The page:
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Adoption of NAICS

With the September 2001 release, the 1997 North American Industry Classification System (NAICS-1997) replaces the 1980 Standard Industrial Classification (SIC-1980). NAICS is an industry classification system developed by the statistical agencies of Canada, Mexico and the United States. Created against the background of the North American Free Trade Agreement, it was designed to provide common definitions of the industrial structure of the three countries and a common statistical framework to facilitate the analysis of the three economies. The adoption of a common system ensures that statistical agencies in the three countries can produce information on inputs and outputs, industrial performance, productivity, unit labour costs, employment, and other statistics that reflect structural changes occurring in the three economies.

NAICS is based on a production-oriented or supply-based conceptual framework. This means that producing establishments are grouped into industries according to similarity in the production processes (i.e., the similarity of input structures, labour skills, etc.) used to produce goods and services. This is a marked departure from previous classifications systems, where the guiding principle in delineating industry boundaries was the commodity itself (i.e., establishments were grouped together based on which commodities they produced or, alternately, the end use to which they were put). For example, under the SIC-1980, manufacturing of motor vehicle plastic parts (SIC 3256) was a subdivision of motor vehicle parts production (SIC 325), because of similarity of product/end use. However, under NAICS-1997, Motor Vehicle Plastic Parts Manufacturing (NAICS 326193) has been classified under Plastic Product Manufacturing (NAICS 3261), reflecting the shared similarity of production process, which involves the extensive use of compression, extrusion and injection moulding techniques.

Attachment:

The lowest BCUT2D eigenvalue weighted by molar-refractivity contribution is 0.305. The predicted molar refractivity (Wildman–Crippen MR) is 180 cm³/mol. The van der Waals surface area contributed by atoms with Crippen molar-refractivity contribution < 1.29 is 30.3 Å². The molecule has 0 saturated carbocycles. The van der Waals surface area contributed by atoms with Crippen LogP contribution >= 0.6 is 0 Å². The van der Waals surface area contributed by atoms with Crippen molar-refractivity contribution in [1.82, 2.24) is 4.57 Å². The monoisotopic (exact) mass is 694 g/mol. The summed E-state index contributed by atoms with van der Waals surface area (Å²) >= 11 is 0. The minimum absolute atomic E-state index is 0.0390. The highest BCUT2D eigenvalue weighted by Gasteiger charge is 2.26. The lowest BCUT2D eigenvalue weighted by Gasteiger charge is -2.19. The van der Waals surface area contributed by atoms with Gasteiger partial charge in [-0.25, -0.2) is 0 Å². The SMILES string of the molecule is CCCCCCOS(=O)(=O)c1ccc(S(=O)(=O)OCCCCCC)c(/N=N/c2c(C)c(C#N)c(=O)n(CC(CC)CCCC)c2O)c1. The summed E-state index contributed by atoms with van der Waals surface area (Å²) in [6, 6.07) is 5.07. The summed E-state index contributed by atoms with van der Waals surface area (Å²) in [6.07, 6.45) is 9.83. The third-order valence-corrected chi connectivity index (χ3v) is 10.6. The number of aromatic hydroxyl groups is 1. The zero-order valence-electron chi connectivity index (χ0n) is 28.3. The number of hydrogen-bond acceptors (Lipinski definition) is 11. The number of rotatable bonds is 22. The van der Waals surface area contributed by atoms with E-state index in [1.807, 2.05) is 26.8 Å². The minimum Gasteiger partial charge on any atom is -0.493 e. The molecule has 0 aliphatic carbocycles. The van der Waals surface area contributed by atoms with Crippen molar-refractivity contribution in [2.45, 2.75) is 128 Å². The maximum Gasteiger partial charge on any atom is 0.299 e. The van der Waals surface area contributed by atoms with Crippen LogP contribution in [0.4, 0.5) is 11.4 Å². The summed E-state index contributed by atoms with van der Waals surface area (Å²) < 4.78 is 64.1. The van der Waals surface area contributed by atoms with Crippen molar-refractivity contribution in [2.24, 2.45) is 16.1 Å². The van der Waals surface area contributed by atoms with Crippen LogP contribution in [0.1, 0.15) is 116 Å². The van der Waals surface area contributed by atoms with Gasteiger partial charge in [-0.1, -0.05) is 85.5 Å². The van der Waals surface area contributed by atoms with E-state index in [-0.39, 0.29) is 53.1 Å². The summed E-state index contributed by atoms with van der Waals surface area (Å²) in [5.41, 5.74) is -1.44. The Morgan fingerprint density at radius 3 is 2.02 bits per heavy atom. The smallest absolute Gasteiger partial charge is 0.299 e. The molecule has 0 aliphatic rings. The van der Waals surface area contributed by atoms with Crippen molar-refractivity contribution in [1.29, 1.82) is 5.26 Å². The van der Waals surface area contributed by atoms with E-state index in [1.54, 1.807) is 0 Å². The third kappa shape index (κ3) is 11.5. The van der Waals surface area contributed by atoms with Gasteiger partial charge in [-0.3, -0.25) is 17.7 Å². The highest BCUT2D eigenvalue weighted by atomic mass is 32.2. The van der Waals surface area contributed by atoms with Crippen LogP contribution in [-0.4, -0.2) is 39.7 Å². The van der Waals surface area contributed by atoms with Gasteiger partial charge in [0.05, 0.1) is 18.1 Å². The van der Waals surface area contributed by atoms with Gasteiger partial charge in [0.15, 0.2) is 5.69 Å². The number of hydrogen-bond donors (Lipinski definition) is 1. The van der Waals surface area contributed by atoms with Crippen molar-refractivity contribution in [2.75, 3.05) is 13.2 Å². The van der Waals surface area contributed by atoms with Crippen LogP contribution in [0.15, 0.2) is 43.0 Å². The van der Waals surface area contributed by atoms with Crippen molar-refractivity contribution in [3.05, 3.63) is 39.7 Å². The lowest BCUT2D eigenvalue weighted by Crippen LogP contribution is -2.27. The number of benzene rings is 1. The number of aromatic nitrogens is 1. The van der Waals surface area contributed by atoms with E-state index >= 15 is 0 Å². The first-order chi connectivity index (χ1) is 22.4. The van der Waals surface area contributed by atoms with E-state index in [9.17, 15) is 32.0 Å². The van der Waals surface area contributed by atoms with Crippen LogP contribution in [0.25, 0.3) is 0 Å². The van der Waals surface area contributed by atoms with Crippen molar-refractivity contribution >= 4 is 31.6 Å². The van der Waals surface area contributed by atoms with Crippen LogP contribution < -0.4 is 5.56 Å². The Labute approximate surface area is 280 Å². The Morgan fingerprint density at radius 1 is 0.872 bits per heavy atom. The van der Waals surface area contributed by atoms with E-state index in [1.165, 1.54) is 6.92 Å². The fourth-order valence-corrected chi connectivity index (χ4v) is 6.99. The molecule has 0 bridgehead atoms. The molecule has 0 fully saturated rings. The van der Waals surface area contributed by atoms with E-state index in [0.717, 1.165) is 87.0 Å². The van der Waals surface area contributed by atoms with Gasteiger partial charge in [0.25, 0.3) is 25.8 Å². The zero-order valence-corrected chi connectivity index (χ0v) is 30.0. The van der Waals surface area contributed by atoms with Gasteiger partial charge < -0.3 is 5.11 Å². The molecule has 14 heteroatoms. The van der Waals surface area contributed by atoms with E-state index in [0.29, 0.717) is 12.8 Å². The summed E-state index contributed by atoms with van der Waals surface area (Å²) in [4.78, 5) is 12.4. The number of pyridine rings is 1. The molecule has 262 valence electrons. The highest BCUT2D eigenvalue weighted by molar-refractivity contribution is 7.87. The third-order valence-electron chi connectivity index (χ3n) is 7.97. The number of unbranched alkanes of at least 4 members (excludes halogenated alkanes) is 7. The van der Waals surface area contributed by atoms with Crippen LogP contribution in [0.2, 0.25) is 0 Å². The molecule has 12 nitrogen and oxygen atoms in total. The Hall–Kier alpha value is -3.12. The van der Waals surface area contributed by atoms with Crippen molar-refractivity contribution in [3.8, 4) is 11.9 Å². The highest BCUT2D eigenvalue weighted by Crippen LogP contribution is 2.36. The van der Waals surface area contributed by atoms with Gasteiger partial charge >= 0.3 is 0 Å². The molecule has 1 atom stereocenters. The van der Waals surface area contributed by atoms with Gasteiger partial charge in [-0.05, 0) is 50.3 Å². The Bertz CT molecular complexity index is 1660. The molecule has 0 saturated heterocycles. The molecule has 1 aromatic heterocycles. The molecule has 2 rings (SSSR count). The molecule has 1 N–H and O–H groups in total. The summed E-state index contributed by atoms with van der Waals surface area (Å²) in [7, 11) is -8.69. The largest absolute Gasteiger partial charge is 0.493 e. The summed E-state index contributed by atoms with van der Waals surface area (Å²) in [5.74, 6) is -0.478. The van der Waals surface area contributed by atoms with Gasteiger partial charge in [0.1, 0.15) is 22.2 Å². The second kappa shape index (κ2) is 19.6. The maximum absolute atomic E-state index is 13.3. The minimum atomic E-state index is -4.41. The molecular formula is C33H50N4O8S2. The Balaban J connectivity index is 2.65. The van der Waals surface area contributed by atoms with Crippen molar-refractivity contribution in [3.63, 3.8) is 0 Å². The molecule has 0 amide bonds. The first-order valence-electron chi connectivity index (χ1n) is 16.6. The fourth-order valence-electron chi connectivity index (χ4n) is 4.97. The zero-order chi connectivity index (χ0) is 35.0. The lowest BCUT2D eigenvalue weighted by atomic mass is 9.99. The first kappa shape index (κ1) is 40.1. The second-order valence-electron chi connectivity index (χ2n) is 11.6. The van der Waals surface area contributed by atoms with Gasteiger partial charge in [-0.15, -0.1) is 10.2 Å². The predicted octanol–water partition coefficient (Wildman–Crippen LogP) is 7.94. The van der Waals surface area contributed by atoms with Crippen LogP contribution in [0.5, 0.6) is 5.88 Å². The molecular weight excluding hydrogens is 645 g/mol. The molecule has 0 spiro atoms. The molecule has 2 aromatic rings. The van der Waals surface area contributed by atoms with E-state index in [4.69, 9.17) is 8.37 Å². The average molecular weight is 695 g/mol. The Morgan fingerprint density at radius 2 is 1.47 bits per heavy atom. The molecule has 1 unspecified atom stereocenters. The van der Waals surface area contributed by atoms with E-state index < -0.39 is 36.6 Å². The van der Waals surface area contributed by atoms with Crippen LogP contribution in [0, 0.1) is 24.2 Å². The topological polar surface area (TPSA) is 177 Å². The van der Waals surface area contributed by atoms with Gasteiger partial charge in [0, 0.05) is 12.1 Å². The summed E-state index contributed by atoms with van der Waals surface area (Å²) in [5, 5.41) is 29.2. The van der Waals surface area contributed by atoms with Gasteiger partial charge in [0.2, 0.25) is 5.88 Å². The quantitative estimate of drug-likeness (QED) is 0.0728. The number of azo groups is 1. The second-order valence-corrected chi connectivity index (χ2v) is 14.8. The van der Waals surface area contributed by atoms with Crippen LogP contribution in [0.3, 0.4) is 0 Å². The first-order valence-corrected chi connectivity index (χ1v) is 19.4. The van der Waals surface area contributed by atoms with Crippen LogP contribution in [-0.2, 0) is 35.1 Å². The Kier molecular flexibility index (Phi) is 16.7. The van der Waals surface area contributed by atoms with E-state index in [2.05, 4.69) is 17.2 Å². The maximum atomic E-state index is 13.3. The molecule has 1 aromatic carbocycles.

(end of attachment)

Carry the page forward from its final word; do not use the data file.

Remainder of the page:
The numbering system that has been adopted is a six-digit code, of which the first five digits are used to describe the NAICS levels that will be used by the three countries to produce comparable data. The first two digits designate the sector, the third digit designates the subsector, the fourth digit designates the industry group and the fifth digit designates industries. The sixth digit is used to designate national industries. The Canadian version of NAICS consists of 20 sectors, 99 subsectors, 321 industry groups, 734 industries and 921 national industries. The 20 sectors are listed below.

Sector Code Sector Title
11 Agriculture, Forestry, Fishing and Hunting
21 Mining and Oil and Gas Extraction
22 Utilities
23 Construction
31-33 Manufacturing
41 Wholesale Trade
44-45 Retail Trade
48-49 Transportation and Warehousing
51 Information and Cultural Industries
52 Finance and Insurance
53 Real Estate and Rental and Leasing
54 Professional, Scientific and Technical Services
55 Management of Companies and Enterprises
56 Administrative and Support, Waste Management and Remediation Services
61 Educational Services
62 Health Care and Social Assistance
71 Arts, Entertainment and Recreation
72 Accommodation and Food Services
81 Other Services (except Public Administration)
91 Public Administration

The Canadian System of National Accounts only publishes 19 of these sectors. The twentieth, Sector 55 (Management of Companies and Enterprises) has, for reasons of historical continuity and data quality, been grouped together with Sectors 52 and 53 into an aggregate called Finance, Insurance and Real Estate.

Special attention was given in NAICS to developing classifications for new and emerging industries, services industries in general, and industries engaged in the production of advanced technologies. As much as possible, time series continuity was maintained. However, owing to fundamental changes in the economy, to the classification's strong production orientation and to proposals from data users, this has not always been possible.

Acrobat (PDF) file of industry classes with their NAICS and Input-Output equivalents that will be published by the Industry Measures and Analysis Division for GDP by industry purposes, on September 28, 2001.